Ozone is a pale blue gas that has a distinctive, pungent odor similar to chorine. Because ozone is less stable than oxygen, it breaks down quickly into an oxygen molecule and an atomic oxygen molecule, which is a free radical. The oxygen atomic molecule will latch onto the cells and destroy them other than leaving the oxygen behind.

 

Ozone is a very powerful oxidant and has many industrial and consumer applications. If used incorrectly, it can cause damage to mucous and respiratory tissues in animals, people, and plants. Therefore, proper training of ozone therapy equipment is imperative, but once the operator of the ozone equipment understands the appropriate concentration and settings, ozone becomes extremely beneficial.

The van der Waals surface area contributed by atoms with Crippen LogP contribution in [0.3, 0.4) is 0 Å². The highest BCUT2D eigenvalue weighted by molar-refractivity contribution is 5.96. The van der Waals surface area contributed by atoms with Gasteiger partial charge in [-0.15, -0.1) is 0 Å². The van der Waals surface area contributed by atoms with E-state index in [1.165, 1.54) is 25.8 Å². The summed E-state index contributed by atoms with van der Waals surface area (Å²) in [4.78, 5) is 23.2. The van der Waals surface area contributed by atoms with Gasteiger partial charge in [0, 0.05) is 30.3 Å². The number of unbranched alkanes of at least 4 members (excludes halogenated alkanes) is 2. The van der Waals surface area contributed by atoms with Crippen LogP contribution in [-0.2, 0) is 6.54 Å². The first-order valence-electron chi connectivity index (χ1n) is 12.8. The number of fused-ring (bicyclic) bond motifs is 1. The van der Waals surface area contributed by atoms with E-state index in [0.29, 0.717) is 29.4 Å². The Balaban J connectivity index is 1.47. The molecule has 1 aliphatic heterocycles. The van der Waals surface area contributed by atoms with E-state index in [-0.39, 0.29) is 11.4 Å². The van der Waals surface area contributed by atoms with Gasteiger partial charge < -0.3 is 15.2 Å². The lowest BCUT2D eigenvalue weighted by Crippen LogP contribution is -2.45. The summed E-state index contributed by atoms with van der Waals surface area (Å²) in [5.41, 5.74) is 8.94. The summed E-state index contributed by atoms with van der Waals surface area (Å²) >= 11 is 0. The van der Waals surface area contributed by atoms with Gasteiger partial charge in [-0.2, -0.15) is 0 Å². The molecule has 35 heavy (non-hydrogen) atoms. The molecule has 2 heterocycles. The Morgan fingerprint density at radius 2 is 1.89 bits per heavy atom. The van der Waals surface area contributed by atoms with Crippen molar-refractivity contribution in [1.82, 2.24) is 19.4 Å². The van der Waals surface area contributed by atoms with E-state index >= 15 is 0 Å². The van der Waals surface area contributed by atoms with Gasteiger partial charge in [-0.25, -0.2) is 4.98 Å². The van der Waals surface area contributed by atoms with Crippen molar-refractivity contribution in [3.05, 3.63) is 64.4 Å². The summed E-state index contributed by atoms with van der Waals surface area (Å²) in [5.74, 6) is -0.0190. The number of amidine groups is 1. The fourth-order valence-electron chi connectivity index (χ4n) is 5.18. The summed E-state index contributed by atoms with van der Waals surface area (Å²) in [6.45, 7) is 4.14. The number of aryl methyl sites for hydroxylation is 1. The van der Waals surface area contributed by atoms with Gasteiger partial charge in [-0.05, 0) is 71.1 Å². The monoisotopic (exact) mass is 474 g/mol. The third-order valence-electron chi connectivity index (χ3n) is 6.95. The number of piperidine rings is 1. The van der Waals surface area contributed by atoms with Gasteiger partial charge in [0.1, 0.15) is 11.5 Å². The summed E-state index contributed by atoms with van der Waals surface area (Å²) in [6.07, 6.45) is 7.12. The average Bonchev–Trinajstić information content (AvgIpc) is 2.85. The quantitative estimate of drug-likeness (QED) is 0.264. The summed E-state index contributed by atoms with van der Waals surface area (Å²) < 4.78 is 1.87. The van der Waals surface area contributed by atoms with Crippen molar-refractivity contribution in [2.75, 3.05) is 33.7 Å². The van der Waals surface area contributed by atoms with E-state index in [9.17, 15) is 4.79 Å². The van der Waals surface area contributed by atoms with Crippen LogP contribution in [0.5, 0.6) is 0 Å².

How Does Ozone Benefit the Body?

The unstable quality of ozone gives it remarkable medical properties. Ozone can be considered “supercharged oxygen.” The benefits of ozone include:

  • Inactivating bacteria, viruses, fungi, and protozoa

  • Decreasing inflammation

  • Activating the immune system by stimulating production of white blood cells, interferon, interleukins, and tumor necrosis factor

  • Enhancing toxin removal from the body by stimulating metabolic function

  • Stimulating the body’s protective enzyme systems

  • Enhancing the effects of most hormones, drugs, vitamins, and herbs

  • Enhancing circulation by increasing flexibility, reducing clumping of red blood cells, and oxidizing plaque on artery walls allowing it to be removed

  • Breaking down petrochemical pollutants in the body

  • Helping to clean waste from the body